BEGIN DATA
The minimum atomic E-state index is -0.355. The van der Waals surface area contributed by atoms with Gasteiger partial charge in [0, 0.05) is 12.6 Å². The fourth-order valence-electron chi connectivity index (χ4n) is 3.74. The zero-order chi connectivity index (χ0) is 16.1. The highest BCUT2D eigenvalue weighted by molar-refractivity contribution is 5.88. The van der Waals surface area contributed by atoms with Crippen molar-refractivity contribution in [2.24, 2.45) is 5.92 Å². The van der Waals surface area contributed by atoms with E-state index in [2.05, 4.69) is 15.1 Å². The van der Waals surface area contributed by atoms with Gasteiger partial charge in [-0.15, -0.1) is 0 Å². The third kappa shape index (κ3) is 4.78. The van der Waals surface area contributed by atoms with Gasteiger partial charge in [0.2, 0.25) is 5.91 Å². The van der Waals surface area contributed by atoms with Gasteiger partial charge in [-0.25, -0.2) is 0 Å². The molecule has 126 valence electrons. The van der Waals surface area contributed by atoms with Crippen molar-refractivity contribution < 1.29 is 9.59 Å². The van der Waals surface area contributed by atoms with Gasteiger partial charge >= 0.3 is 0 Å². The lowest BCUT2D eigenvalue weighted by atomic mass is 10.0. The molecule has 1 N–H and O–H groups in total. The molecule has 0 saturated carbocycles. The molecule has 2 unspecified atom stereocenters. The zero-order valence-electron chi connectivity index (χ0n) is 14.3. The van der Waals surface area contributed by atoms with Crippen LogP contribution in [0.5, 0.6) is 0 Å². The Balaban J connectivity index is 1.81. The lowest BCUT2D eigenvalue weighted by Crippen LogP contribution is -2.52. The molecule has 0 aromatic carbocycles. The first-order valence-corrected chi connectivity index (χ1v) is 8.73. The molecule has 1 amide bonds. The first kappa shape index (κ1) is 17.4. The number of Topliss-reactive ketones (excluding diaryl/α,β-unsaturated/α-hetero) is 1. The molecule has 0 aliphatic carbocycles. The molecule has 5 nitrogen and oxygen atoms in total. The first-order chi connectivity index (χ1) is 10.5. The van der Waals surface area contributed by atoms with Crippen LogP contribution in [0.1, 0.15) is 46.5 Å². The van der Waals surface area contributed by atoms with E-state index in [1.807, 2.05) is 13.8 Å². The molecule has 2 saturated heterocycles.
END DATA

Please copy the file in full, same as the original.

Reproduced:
The minimum atomic E-state index is -0.355. The van der Waals surface area contributed by atoms with Gasteiger partial charge in [0, 0.05) is 12.6 Å². The fourth-order valence-electron chi connectivity index (χ4n) is 3.74. The zero-order chi connectivity index (χ0) is 16.1. The highest BCUT2D eigenvalue weighted by molar-refractivity contribution is 5.88. The van der Waals surface area contributed by atoms with Crippen molar-refractivity contribution in [2.24, 2.45) is 5.92 Å². The van der Waals surface area contributed by atoms with E-state index in [2.05, 4.69) is 15.1 Å². The van der Waals surface area contributed by atoms with Gasteiger partial charge in [-0.15, -0.1) is 0 Å². The third kappa shape index (κ3) is 4.78. The van der Waals surface area contributed by atoms with Gasteiger partial charge in [0.2, 0.25) is 5.91 Å². The van der Waals surface area contributed by atoms with Gasteiger partial charge in [-0.25, -0.2) is 0 Å². The molecule has 126 valence electrons. The van der Waals surface area contributed by atoms with Crippen molar-refractivity contribution < 1.29 is 9.59 Å². The van der Waals surface area contributed by atoms with Gasteiger partial charge >= 0.3 is 0 Å². The lowest BCUT2D eigenvalue weighted by atomic mass is 10.0. The molecule has 1 N–H and O–H groups in total. The molecule has 0 saturated carbocycles. The molecule has 2 unspecified atom stereocenters. The zero-order valence-electron chi connectivity index (χ0n) is 14.3. The van der Waals surface area contributed by atoms with Crippen LogP contribution in [0.5, 0.6) is 0 Å². The Balaban J connectivity index is 1.81. The lowest BCUT2D eigenvalue weighted by Crippen LogP contribution is -2.52. The molecule has 0 aromatic carbocycles. The first-order valence-corrected chi connectivity index (χ1v) is 8.73. The molecule has 1 amide bonds. The first kappa shape index (κ1) is 17.4. The number of Topliss-reactive ketones (excluding diaryl/α,β-unsaturated/α-hetero) is 1. The molecule has 0 aliphatic carbocycles. The molecule has 5 nitrogen and oxygen atoms in total. The first-order chi connectivity index (χ1) is 10.5. The van der Waals surface area contributed by atoms with Crippen LogP contribution in [0.1, 0.15) is 46.5 Å². The van der Waals surface area contributed by atoms with E-state index in [1.807, 2.05) is 13.8 Å². The molecule has 2 saturated heterocycles.